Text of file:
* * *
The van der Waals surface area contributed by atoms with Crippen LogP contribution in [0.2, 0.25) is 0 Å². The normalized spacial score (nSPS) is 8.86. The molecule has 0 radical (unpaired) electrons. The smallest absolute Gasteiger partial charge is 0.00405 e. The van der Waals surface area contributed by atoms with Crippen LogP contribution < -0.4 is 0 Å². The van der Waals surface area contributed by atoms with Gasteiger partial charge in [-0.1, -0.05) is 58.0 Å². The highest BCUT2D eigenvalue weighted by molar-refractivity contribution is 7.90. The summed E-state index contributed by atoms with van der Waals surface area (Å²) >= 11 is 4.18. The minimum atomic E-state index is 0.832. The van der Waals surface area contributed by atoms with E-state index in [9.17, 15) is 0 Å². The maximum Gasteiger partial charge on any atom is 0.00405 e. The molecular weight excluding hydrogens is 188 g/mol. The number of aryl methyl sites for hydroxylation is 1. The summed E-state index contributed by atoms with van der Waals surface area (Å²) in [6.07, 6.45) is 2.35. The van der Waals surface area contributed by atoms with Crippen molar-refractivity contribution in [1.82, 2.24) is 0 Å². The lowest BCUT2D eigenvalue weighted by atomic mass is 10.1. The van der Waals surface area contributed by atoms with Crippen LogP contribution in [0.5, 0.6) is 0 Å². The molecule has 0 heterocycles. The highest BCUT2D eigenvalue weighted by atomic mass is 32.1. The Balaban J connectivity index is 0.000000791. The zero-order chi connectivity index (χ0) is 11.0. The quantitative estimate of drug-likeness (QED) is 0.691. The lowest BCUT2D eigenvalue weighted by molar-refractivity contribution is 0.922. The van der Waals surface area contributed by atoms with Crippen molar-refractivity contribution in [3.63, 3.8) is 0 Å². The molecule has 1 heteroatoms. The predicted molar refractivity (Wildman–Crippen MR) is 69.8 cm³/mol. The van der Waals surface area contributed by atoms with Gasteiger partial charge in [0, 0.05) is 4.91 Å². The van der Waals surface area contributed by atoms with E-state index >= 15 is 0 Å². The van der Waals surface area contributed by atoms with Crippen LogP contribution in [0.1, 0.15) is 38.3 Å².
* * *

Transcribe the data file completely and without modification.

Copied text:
The van der Waals surface area contributed by atoms with Crippen LogP contribution in [0.2, 0.25) is 0 Å². The normalized spacial score (nSPS) is 8.86. The molecule has 0 radical (unpaired) electrons. The smallest absolute Gasteiger partial charge is 0.00405 e. The van der Waals surface area contributed by atoms with Crippen LogP contribution < -0.4 is 0 Å². The van der Waals surface area contributed by atoms with Gasteiger partial charge in [-0.1, -0.05) is 58.0 Å². The highest BCUT2D eigenvalue weighted by molar-refractivity contribution is 7.90. The summed E-state index contributed by atoms with van der Waals surface area (Å²) >= 11 is 4.18. The minimum atomic E-state index is 0.832. The van der Waals surface area contributed by atoms with E-state index in [9.17, 15) is 0 Å². The maximum Gasteiger partial charge on any atom is 0.00405 e. The molecular weight excluding hydrogens is 188 g/mol. The number of aryl methyl sites for hydroxylation is 1. The summed E-state index contributed by atoms with van der Waals surface area (Å²) in [6.07, 6.45) is 2.35. The van der Waals surface area contributed by atoms with Crippen molar-refractivity contribution in [1.82, 2.24) is 0 Å². The lowest BCUT2D eigenvalue weighted by atomic mass is 10.1. The van der Waals surface area contributed by atoms with Crippen LogP contribution in [0.5, 0.6) is 0 Å². The molecule has 0 heterocycles. The highest BCUT2D eigenvalue weighted by atomic mass is 32.1. The Balaban J connectivity index is 0.000000791. The zero-order chi connectivity index (χ0) is 11.0. The quantitative estimate of drug-likeness (QED) is 0.691. The lowest BCUT2D eigenvalue weighted by molar-refractivity contribution is 0.922. The van der Waals surface area contributed by atoms with Crippen molar-refractivity contribution in [3.63, 3.8) is 0 Å². The molecule has 1 heteroatoms. The predicted molar refractivity (Wildman–Crippen MR) is 69.8 cm³/mol. The van der Waals surface area contributed by atoms with Gasteiger partial charge in [0, 0.05) is 4.91 Å². The van der Waals surface area contributed by atoms with E-state index >= 15 is 0 Å². The van der Waals surface area contributed by atoms with Crippen LogP contribution in [0.1, 0.15) is 38.3 Å².